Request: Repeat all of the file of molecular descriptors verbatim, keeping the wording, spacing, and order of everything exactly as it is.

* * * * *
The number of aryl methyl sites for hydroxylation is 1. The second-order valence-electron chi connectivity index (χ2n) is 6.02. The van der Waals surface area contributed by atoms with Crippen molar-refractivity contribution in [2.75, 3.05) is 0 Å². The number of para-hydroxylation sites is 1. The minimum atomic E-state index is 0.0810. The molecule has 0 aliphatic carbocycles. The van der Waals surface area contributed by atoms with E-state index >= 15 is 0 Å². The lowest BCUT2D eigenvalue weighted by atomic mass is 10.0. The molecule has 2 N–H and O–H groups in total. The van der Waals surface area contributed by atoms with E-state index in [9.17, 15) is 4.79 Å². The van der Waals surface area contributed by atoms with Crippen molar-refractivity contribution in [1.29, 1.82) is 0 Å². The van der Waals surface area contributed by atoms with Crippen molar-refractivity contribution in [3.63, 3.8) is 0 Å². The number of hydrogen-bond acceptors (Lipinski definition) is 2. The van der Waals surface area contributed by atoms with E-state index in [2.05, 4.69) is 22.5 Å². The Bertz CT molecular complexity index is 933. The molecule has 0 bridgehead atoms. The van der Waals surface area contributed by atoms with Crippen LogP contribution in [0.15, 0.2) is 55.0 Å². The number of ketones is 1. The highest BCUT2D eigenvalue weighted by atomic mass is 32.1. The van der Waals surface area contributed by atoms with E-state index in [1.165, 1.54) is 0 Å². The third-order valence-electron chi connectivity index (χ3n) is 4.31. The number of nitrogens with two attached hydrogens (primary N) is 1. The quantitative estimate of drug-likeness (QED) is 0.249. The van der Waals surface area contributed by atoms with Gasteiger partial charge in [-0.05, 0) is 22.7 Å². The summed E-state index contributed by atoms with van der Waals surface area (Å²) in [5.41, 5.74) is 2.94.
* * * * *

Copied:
The number of aryl methyl sites for hydroxylation is 1. The second-order valence-electron chi connectivity index (χ2n) is 6.02. The van der Waals surface area contributed by atoms with Crippen molar-refractivity contribution in [2.75, 3.05) is 0 Å². The number of para-hydroxylation sites is 1. The minimum atomic E-state index is 0.0810. The molecule has 0 aliphatic carbocycles. The van der Waals surface area contributed by atoms with E-state index >= 15 is 0 Å². The lowest BCUT2D eigenvalue weighted by atomic mass is 10.0. The molecule has 2 N–H and O–H groups in total. The van der Waals surface area contributed by atoms with E-state index in [9.17, 15) is 4.79 Å². The van der Waals surface area contributed by atoms with Crippen molar-refractivity contribution in [1.29, 1.82) is 0 Å². The van der Waals surface area contributed by atoms with Crippen molar-refractivity contribution in [3.63, 3.8) is 0 Å². The number of hydrogen-bond acceptors (Lipinski definition) is 2. The van der Waals surface area contributed by atoms with E-state index in [2.05, 4.69) is 22.5 Å². The Bertz CT molecular complexity index is 933. The molecule has 0 bridgehead atoms. The van der Waals surface area contributed by atoms with Crippen LogP contribution in [0.15, 0.2) is 55.0 Å². The number of ketones is 1. The highest BCUT2D eigenvalue weighted by atomic mass is 32.1. The van der Waals surface area contributed by atoms with E-state index in [1.165, 1.54) is 0 Å². The third-order valence-electron chi connectivity index (χ3n) is 4.31. The number of nitrogens with two attached hydrogens (primary N) is 1. The quantitative estimate of drug-likeness (QED) is 0.249. The van der Waals surface area contributed by atoms with Gasteiger partial charge in [-0.05, 0) is 22.7 Å². The summed E-state index contributed by atoms with van der Waals surface area (Å²) in [5.41, 5.74) is 2.94.